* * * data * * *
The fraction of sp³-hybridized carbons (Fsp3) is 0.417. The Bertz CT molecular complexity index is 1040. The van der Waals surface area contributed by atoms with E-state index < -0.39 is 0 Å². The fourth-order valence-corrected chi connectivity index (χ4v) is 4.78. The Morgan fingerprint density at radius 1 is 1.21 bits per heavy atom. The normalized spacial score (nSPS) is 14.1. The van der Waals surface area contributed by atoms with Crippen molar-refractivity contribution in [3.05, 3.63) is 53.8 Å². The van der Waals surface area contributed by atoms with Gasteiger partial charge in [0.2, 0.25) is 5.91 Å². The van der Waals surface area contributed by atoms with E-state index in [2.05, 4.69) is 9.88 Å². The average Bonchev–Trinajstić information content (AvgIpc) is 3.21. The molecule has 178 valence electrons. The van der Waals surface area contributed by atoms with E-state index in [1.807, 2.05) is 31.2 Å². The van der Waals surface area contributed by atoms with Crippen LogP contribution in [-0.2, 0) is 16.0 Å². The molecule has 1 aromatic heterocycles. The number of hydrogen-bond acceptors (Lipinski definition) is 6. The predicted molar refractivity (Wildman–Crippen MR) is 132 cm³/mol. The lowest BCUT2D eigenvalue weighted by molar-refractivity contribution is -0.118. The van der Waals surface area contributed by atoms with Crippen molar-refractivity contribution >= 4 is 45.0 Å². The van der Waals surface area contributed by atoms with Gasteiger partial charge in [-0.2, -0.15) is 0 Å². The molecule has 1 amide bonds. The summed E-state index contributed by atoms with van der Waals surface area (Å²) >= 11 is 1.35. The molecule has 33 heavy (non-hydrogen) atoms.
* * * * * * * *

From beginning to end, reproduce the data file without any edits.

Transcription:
The fraction of sp³-hybridized carbons (Fsp3) is 0.417. The Bertz CT molecular complexity index is 1040. The van der Waals surface area contributed by atoms with E-state index < -0.39 is 0 Å². The fourth-order valence-corrected chi connectivity index (χ4v) is 4.78. The Morgan fingerprint density at radius 1 is 1.21 bits per heavy atom. The normalized spacial score (nSPS) is 14.1. The van der Waals surface area contributed by atoms with Crippen molar-refractivity contribution in [3.05, 3.63) is 53.8 Å². The van der Waals surface area contributed by atoms with Gasteiger partial charge in [0.2, 0.25) is 5.91 Å². The van der Waals surface area contributed by atoms with E-state index in [2.05, 4.69) is 9.88 Å². The average Bonchev–Trinajstić information content (AvgIpc) is 3.21. The molecule has 178 valence electrons. The van der Waals surface area contributed by atoms with E-state index in [1.807, 2.05) is 31.2 Å². The van der Waals surface area contributed by atoms with Crippen LogP contribution in [-0.2, 0) is 16.0 Å². The molecule has 1 aromatic heterocycles. The number of hydrogen-bond acceptors (Lipinski definition) is 6. The predicted molar refractivity (Wildman–Crippen MR) is 132 cm³/mol. The lowest BCUT2D eigenvalue weighted by molar-refractivity contribution is -0.118. The van der Waals surface area contributed by atoms with Crippen molar-refractivity contribution >= 4 is 45.0 Å². The van der Waals surface area contributed by atoms with Gasteiger partial charge in [-0.2, -0.15) is 0 Å². The molecule has 1 amide bonds. The summed E-state index contributed by atoms with van der Waals surface area (Å²) >= 11 is 1.35. The molecule has 33 heavy (non-hydrogen) atoms.